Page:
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20

NOVEMBER 2015

|

THE FOREIGN SERVICE JOURNAL

SPEAKING OUT

The Trouble with the Lawyers List

BY JAMES EHRMAN

L

ike many Foreign Service offi-

cers, I began my career doing

consular work. But as time went

on, I had contact with ordinary

American citizen problems only while

serving as duty officer. Retirement

changed little. We routinely spent sum-

mers abroad but, aside from mailing

an absentee ballot, had limited need

to contact the American embassy for

assistance.

Summer 2014 was different. On Aug.

8, while crossing a street in Rome, I was

hit by a car and taken by ambulance to a

hospital. X-rays revealed three fractures

to my leg and ankle. This led to two

operations, a month of hospitalization

and multiple weeks of rehab.

That experience was unpleasant but

not devastating. We have access to an

apartment in Rome, so I had a place to

go (plus friends who came to visit) after

leaving the hospital. Nor was surgery

traumatic. Orthopedic and hospital staff

members were friendly and professional

and, in Italy, public health services are,

for the most part, free.

The several thousand dollars of

expenses that followed arose from my

need to hire a caretaker; rent or pur-

chase a wheelchair, crutches and other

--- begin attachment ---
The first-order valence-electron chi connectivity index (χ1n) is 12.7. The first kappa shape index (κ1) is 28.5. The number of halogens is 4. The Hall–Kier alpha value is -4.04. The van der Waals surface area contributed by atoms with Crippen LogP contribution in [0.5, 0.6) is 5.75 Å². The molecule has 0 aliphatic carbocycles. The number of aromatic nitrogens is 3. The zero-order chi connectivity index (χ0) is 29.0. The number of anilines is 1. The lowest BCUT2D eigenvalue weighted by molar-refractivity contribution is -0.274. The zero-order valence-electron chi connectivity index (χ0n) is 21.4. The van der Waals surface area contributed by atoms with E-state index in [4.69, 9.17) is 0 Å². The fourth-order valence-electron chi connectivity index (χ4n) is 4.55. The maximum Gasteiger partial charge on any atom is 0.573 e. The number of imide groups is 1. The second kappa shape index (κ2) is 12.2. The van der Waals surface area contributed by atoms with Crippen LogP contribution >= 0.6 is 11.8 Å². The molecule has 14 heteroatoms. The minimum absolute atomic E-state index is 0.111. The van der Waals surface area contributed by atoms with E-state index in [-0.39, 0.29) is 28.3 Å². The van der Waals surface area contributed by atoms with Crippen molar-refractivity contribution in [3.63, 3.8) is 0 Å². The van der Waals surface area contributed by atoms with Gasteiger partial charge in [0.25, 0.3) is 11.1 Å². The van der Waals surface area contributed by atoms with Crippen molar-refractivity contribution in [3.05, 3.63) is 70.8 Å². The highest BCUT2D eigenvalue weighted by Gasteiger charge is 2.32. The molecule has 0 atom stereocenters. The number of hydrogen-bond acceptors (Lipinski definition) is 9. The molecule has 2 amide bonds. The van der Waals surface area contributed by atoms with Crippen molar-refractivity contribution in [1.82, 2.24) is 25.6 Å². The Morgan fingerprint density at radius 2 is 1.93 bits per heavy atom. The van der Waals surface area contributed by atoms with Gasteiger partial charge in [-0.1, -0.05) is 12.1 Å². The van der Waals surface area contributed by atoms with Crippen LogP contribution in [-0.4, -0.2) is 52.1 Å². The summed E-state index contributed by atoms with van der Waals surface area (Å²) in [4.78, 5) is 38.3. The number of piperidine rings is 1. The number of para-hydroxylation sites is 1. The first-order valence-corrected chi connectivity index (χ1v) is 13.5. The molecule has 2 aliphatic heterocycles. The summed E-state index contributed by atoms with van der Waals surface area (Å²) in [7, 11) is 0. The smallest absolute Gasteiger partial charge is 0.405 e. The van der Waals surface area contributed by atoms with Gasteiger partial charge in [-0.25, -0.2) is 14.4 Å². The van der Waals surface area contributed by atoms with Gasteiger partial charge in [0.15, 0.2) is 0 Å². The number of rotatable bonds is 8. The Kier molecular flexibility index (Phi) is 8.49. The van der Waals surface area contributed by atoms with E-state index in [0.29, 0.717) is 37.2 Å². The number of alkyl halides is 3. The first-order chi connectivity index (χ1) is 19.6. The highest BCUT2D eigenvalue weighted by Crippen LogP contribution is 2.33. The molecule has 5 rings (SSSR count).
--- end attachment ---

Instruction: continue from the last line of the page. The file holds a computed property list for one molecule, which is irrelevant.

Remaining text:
recovery-related equipment; and pay

for the ambulance rides

James Ehrman is a retired political officer who served in Paris, Rome, Lisbon, Lima,

Bangkok, São Paulo, NewDelhi and Manila. His wife, Sylvana Mancuso, headed

Embassy Rome’s visa section during their second tour there.

that took me to and from the hospi-

tal for follow-up visits and physical

therapy.

In Italy these expenses are by law

the responsibility (ex post facto) of the

insurance company of the driver who

hit me. The monthslong delay before

reimbursement arrives is grating but, as

I discovered, that’s not half the prob-

lem. One doesn’t deal directly with an

insurance company; one hires a lawyer.

And where does one find a lawyer? Call

the U.S. embassy, of course!

Enter the Listed Lawyer

My daughter called the embassy

while I was hospitalized, so it was she

who took “Mr. Z’s” name from the con-

sular section’s “Lawyers and Notaries

List.” Mr. Z readily accepted and came

to the apartment to discuss matters.

He seemed well-informed, outlined

When I informed the consulate and asked

that Mr. Z be removed from its lawyers list,

I learned that, though sympathetic with

my plight, the consulate could not comply

with my request.

procedures and said his standard initial

fee (just under 3,000 euros) could be

paid in two installments, a month apart.

I signed the document and made the

initial payment. And also the second.

In between, the bills for recovery-

related care and equipment mounted

while available euro resources were

depleting. The uncertainty of my pre-

dicament took an added toll. Couldn’t

there be an advance, I asked, from the

insurance company? They, after all,

must pay when a final tally is made. Mr. Z

was sympathetic. He would see what he

could do.

Shortly thereafter he shared the good

news: His efforts had been fruitful and

the insurance company, in an excep-

tion to its usual policy (and given the

special circumstances of my case—a

foreigner hit while within a crosswalk),

would provide an advance that would

approximate “half” the anticipated final

payment.

My joy was short-lived. It wasn’t the

surprisingly small “ half” (2,000 euros